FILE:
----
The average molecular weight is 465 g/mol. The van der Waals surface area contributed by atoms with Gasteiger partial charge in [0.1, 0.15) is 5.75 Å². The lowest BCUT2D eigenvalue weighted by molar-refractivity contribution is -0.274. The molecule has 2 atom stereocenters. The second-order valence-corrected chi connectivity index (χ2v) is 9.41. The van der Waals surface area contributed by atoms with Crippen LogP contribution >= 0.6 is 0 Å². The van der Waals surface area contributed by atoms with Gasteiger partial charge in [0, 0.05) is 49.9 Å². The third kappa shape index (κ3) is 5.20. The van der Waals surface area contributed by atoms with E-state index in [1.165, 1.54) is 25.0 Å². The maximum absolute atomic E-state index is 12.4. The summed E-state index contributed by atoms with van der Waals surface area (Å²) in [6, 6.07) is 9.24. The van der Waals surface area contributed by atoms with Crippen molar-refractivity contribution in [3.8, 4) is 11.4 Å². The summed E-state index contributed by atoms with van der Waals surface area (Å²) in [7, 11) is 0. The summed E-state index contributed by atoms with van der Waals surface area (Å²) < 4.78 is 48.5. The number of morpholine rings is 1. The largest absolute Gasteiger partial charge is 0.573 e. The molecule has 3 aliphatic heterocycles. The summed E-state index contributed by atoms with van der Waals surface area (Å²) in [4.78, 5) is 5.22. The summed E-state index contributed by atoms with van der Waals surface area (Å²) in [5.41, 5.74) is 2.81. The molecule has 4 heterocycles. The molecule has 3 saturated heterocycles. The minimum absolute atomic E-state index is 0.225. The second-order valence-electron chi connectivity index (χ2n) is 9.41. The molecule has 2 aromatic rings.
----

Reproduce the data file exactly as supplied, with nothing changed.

The average molecular weight is 465 g/mol. The van der Waals surface area contributed by atoms with Gasteiger partial charge in [0.1, 0.15) is 5.75 Å². The lowest BCUT2D eigenvalue weighted by molar-refractivity contribution is -0.274. The molecule has 2 atom stereocenters. The second-order valence-corrected chi connectivity index (χ2v) is 9.41. The van der Waals surface area contributed by atoms with Crippen LogP contribution >= 0.6 is 0 Å². The van der Waals surface area contributed by atoms with Gasteiger partial charge in [0, 0.05) is 49.9 Å². The third kappa shape index (κ3) is 5.20. The van der Waals surface area contributed by atoms with E-state index in [1.165, 1.54) is 25.0 Å². The maximum absolute atomic E-state index is 12.4. The summed E-state index contributed by atoms with van der Waals surface area (Å²) in [6, 6.07) is 9.24. The van der Waals surface area contributed by atoms with Crippen molar-refractivity contribution in [3.8, 4) is 11.4 Å². The summed E-state index contributed by atoms with van der Waals surface area (Å²) in [7, 11) is 0. The summed E-state index contributed by atoms with van der Waals surface area (Å²) < 4.78 is 48.5. The number of morpholine rings is 1. The largest absolute Gasteiger partial charge is 0.573 e. The molecule has 3 aliphatic heterocycles. The summed E-state index contributed by atoms with van der Waals surface area (Å²) in [4.78, 5) is 5.22. The summed E-state index contributed by atoms with van der Waals surface area (Å²) in [5.41, 5.74) is 2.81. The molecule has 4 heterocycles. The molecule has 3 saturated heterocycles. The minimum absolute atomic E-state index is 0.225. The second-order valence-electron chi connectivity index (χ2n) is 9.41. The molecule has 2 aromatic rings.